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C. Fraser Smith: State Center smackdown

It’s called the State Center project. It’s a TOD. These monikers make it vaguely bureaucratic in keeping with its state government origins.

So it may not be on the radar screen of anyone you know.

Unless, that is, you’re a principal in what could turn into a headline-grabbing day in court for the people who do care about it.

Among these are Gov. Martin O’Malley, Orioles principal owner Peter Angelos, businesses fretting about a failing downtown Baltimore, developers and, of course, lawyers for both sides.

What it is is a $1.5 billion plan to redo the complex of state office buildings adjacent to the northernmost reaches of Martin Luther King Jr. Boulevard and the light rail line on Howard Street.

New offices, private retail space and some residential development is planned — along with an attempt to make sense of what is regarded as an underused confluence of transportation systems — hence the aforementioned TOD, or Transit-Oriented Development.

Opponents — speaking unofficially for Angelos, who has a stake in the wellbeing of downtown — say there are 2 million square feet of vacant office space in a disturbingly declining city center.

Angelos’ representatives call it a scandal, a project running forward without due process and greased for someone (they don’t say who) at the expense of the taxpayers. They’ve gone to court to stop it.

Dark allusions

Proponents say the lawsuit is totally without merit. They call it an anti-competitive ploy.

“It’s not competitive with them but they perceive it as competitive,” says Christopher Patusky, the Maryland Department of Transportation’s lead administrator on the project. He says the state will be sensitive to the impact of moving any offices to the new center.

The opponents, represented in the lawsuit by Alan M. Rifkin, say the project has violated the state’s procurement rules from start to finish. The process, they say, has been far less than transparent. They make dark allusions to procurement scandals of the past — much to the unhappiness of Governor O’Malley.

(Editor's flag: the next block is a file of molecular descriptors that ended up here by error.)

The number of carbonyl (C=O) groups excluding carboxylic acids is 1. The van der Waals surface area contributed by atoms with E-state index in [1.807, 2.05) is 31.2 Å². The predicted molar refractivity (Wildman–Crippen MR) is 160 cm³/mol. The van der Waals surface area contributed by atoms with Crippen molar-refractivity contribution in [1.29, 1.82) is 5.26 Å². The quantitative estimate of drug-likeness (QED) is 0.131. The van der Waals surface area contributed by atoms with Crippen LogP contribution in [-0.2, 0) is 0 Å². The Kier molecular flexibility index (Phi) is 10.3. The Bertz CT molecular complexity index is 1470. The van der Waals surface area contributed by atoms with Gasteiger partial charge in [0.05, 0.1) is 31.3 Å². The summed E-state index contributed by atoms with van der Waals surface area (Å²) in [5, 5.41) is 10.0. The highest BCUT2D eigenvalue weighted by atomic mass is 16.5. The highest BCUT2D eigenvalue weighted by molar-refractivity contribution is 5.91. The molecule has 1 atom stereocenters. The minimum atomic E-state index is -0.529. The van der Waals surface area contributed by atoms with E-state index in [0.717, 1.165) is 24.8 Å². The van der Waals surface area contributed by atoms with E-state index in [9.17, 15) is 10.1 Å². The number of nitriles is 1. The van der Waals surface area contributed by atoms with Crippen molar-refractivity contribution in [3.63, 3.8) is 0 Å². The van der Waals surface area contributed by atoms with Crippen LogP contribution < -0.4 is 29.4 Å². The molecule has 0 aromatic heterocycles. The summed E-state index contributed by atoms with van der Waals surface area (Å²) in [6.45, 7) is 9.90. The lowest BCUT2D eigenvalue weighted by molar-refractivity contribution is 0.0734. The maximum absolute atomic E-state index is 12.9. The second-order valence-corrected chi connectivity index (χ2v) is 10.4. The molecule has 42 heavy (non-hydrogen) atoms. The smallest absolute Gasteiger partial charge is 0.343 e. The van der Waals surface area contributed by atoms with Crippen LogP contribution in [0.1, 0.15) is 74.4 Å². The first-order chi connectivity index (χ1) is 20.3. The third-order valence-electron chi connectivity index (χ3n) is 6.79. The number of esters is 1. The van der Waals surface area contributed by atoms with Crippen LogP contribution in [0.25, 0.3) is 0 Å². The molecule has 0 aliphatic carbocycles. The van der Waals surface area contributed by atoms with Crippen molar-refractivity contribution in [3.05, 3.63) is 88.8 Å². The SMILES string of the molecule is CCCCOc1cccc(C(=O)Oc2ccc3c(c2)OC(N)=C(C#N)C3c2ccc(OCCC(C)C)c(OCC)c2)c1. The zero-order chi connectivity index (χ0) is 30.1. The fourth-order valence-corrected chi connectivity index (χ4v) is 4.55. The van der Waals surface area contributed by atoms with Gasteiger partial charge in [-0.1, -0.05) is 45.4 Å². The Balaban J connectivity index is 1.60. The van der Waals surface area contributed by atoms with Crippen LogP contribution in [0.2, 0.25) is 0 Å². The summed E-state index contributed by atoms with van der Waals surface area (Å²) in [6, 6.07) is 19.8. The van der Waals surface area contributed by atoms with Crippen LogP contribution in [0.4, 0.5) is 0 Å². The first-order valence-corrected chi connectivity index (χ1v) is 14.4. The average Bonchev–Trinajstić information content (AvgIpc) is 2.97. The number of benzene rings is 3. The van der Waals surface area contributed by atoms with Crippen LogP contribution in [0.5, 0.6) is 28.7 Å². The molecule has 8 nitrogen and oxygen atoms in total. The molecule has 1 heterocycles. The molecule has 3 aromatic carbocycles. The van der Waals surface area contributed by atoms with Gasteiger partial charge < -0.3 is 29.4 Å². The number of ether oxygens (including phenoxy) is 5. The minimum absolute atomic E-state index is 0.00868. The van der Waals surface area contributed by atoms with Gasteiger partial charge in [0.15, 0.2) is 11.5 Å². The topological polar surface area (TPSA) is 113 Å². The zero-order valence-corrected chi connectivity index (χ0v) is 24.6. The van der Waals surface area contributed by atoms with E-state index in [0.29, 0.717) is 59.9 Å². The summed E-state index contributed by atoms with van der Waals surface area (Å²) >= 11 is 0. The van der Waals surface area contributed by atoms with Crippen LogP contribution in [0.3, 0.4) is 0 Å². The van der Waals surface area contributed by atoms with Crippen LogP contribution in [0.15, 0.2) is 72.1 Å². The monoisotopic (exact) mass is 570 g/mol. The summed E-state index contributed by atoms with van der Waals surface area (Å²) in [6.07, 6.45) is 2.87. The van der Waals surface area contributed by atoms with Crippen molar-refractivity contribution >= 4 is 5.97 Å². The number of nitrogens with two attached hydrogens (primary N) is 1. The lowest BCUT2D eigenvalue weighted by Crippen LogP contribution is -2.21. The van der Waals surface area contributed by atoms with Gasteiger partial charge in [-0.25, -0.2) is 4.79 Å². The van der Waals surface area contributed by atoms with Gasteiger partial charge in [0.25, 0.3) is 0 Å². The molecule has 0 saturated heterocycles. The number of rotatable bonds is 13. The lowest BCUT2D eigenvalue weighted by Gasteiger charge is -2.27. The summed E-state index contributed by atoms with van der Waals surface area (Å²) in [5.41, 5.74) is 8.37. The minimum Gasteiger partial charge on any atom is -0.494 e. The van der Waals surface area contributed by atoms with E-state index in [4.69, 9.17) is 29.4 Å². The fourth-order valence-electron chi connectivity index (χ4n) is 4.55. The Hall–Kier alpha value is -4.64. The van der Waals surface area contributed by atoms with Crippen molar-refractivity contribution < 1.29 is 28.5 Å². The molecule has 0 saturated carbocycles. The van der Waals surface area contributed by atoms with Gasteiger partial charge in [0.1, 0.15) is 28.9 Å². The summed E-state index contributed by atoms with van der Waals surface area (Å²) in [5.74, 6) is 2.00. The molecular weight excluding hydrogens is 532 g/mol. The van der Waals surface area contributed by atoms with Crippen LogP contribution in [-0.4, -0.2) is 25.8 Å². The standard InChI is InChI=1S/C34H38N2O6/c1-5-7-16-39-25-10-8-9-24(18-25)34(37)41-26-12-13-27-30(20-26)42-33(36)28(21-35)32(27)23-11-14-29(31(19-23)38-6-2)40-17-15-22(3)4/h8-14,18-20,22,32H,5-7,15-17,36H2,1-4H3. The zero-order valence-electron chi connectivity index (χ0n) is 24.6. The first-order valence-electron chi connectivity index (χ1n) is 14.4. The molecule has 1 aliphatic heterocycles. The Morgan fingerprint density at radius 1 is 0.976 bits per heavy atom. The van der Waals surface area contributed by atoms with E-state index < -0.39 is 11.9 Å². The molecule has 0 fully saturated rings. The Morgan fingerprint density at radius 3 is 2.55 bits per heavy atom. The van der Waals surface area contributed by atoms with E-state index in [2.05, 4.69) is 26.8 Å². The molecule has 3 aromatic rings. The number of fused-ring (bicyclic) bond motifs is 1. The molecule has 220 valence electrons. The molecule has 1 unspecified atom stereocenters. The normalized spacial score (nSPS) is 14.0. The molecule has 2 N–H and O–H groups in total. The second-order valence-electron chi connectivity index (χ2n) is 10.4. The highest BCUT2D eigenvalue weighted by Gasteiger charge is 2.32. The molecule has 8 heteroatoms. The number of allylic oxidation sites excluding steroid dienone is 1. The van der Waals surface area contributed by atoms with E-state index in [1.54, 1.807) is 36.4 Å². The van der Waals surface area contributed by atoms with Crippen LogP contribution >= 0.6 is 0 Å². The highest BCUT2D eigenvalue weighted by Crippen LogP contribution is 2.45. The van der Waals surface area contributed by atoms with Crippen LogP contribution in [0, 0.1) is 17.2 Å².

Patusky says the intimations and allegations are scurrilous and false. He says the Board of Public Works approved the project five times at various stages. And there were 25 briefings.

The opponents maintain in their suit that the State Center development combine was formed illegally. When it had to be reconfigured for financial reasons, a new team of developers was put in place without the required competitive bidding, the suit alleges.

Patusky says the replacement developers were chosen, as provided by law, upon the recommendation of the departing developers, who had the right to sell part of their investment to other developers. The state then did its analysis of the new parties and found them acceptable, Patusky says.

The opponents argue as well that the state has gone too far in making the project attractive, offering overly generous incentives on rental prices, on the financing of a parking garage and exempting new lessees from various expenses.

Also not so, Patusky says.

“It’s not a sweetheart deal,” he says, offering a translation of the charge.

Philosophical differences?

Finally, the opponents refer to a finding by auditors at the Department of Legislative Services, a highly regarded team of analysts who often look at projects of this sort. They found the state’s involvement ill-advised and predicted it would have a deleterious effect on businesses in the center city.

The report is dismissed in some quarters as the result of philosophical differences.

The issues raised by this project are common in consideration of public-private partnerships.

Some observers will conclude the state or city or town has been taken advantage of by developers. Government will disagree or insist at the same time that a public purpose has been served, justifying the expense.

“The benefits are enormous,” says Patusky. A desperately needed new office building will go up. A neighborhood will be renewed. An underused transportation system will coalesce.

The damage to the process, say the opponents, is also enormous. If the state fails to follow its own procedures, money will be wasted and favors granted to the undeserving and politically connected.

Now it’s for the courts to decide. Proceedings are scheduled to begin May 9.

C. Fraser Smith is senior news analyst at WYPR-FM. His column appears Fridays in The Daily Record. His e-mail address is